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Review
, 28 (1), 3-21

Evolutionary Mechanisms for Loneliness

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Review

Evolutionary Mechanisms for Loneliness

John T Cacioppo et al. Cogn Emot.

Abstract

Robert Weiss (1973) conceptualised loneliness as perceived social isolation, which he described as a gnawing, chronic disease without redeeming features. On the scale of everyday life, it is understandable how something as personally aversive as loneliness could be regarded as a blight on human existence. However, evolutionary time and evolutionary forces operate at such a different scale of organisation than we experience in everyday life that personal experience is not sufficient to understand the role of loneliness in human existence. Research over the past decade suggests a very different view of loneliness than suggested by personal experience, one in which loneliness serves a variety of adaptive functions in specific habitats. We review evidence on the heritability of loneliness and outline an evolutionary theory of loneliness, with an emphasis on its potential adaptive value in an evolutionary timescale.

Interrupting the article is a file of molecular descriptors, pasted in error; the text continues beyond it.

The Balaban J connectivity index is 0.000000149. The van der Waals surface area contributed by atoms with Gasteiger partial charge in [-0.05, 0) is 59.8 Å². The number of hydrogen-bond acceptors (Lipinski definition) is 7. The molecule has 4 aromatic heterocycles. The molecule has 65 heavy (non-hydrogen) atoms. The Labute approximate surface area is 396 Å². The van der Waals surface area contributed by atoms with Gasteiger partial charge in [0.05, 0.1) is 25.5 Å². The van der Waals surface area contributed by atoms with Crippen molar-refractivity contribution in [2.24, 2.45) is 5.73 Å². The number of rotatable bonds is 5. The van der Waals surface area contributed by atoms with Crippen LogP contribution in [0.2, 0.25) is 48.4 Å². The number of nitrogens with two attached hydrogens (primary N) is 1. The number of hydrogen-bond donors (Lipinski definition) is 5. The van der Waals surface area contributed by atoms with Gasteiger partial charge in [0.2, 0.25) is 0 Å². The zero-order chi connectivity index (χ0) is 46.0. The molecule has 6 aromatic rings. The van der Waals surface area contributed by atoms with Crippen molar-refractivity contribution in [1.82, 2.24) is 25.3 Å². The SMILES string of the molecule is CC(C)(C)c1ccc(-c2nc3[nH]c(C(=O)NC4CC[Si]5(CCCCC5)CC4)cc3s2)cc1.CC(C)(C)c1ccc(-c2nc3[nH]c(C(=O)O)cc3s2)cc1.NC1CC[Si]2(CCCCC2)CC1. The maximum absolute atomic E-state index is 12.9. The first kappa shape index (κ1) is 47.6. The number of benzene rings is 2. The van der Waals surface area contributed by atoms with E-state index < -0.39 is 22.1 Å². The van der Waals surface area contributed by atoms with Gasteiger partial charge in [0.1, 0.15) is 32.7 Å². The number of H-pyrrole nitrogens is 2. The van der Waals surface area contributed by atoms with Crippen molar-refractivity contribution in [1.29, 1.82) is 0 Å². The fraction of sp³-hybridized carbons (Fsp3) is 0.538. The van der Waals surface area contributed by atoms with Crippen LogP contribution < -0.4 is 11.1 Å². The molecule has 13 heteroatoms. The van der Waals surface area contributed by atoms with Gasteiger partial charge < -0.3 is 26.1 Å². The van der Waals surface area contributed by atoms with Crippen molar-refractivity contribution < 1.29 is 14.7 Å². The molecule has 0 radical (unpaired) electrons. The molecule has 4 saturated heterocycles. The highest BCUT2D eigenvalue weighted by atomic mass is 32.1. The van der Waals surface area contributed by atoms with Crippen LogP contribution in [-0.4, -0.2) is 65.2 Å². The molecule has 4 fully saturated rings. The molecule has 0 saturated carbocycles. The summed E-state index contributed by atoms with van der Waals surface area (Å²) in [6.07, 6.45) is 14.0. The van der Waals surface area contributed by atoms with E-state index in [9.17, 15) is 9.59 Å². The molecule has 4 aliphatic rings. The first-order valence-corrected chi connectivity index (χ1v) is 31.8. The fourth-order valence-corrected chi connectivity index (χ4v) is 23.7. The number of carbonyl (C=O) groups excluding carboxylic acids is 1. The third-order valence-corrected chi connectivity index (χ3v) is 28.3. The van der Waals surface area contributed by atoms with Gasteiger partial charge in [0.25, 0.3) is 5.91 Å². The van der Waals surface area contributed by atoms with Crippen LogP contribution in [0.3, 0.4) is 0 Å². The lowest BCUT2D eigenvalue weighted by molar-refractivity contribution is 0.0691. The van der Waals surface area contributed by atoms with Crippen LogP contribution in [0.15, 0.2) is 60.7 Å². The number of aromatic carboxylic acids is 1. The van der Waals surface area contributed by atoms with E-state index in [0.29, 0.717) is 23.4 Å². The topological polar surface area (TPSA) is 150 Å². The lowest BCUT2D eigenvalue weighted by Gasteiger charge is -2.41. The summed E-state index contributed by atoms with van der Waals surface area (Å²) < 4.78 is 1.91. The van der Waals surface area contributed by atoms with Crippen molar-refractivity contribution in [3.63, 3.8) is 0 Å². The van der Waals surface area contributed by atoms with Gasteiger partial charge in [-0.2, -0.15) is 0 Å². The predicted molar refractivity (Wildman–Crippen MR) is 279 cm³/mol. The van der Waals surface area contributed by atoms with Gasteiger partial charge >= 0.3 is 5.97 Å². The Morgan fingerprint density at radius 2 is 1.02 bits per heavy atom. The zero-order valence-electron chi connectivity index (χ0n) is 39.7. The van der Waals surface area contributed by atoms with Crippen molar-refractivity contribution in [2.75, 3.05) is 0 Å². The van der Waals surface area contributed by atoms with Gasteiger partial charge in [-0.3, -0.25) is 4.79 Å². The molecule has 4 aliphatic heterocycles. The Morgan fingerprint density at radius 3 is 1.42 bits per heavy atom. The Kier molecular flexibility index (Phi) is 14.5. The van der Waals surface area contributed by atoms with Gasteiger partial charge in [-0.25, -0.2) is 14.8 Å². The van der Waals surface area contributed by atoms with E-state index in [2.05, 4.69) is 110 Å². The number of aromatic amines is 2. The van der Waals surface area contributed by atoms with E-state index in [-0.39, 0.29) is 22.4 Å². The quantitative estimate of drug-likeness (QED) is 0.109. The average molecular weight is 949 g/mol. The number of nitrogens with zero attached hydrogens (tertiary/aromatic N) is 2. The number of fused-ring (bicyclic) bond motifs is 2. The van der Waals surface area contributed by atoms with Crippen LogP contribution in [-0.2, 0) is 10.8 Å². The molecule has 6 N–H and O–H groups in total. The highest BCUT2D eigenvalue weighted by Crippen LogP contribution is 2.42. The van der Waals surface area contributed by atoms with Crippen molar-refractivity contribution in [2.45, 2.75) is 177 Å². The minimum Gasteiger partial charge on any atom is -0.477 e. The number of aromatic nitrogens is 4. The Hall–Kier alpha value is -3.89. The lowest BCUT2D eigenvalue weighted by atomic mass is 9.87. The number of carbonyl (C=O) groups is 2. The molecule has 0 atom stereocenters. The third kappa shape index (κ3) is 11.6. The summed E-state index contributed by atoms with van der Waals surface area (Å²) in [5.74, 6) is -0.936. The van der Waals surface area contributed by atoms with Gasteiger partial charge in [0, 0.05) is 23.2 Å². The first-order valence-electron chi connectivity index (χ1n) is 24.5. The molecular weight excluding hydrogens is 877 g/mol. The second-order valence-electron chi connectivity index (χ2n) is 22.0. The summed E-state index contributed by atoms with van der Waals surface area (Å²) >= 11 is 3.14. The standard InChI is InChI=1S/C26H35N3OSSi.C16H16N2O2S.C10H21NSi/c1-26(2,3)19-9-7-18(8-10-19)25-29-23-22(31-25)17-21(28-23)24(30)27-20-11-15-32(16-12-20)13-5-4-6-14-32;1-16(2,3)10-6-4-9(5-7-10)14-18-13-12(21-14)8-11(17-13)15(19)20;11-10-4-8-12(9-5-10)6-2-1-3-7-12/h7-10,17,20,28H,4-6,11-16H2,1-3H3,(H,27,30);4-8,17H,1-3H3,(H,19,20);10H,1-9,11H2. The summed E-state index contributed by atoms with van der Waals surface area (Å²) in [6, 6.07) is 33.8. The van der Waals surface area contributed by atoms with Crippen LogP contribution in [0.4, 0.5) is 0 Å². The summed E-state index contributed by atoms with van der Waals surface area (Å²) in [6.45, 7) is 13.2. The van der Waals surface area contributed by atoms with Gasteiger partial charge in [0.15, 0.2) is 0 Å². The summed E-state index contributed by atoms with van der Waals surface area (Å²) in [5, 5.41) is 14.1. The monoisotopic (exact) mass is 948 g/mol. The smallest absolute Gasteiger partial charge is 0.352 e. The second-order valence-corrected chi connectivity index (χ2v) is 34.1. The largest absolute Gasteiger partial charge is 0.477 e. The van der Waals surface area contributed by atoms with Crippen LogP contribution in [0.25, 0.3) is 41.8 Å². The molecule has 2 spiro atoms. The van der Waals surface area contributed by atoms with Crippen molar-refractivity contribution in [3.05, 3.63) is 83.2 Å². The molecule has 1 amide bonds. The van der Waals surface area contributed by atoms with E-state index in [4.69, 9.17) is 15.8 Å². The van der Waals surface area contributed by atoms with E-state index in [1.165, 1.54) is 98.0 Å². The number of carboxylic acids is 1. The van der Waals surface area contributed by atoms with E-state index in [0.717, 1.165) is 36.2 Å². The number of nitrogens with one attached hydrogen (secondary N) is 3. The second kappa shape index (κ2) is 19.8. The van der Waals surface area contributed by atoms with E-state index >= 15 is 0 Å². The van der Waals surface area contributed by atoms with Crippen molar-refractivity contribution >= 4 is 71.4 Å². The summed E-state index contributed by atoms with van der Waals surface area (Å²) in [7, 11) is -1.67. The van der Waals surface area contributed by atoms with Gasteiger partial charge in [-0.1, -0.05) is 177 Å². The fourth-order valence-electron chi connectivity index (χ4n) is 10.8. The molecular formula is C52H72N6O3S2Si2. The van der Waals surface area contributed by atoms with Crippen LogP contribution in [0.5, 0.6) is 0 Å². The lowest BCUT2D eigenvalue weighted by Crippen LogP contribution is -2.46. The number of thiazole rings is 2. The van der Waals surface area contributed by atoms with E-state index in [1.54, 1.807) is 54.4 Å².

Figures

Figure 1
Figure 1
The effects of loneliness on human cognition. From Cacioppo, J. T., & Hawkley, L. C. (2009). Perceived social isolation. Trends in Cognitive Sciences,13, 447–454.
Figure 2
Figure 2
Top panel. A cluster of voxels centered in the ventral striatum, but extending to the amygdala and portions of the anterior thalamus, showed an inverse relationship between loneliness and activation in the Pleasant Social – Pleasant Nonsocial contrast. Bottom Panel. Clusters of voxels in the left and right visual cortices exhibited a positive relationship between loneliness and activation in the Unpleasant Social – Unpleasant Nonsocial contrast; whereas clusters of voxels in the left and right TPJ exhibited a negative relationship between loneliness and activation in the Unpleasant Social – Unpleasant Nonsocial contrast. Cacioppo, J. T., Norris, C. J., Decety, J., Monteleone, G., & Nusbaum, H. (2009). In the eye of the beholder: Individual differences in perceived social isolation predict regional brain activation to social stimuli. Journal of Cognitive Neuroscience, 21, 83–92.

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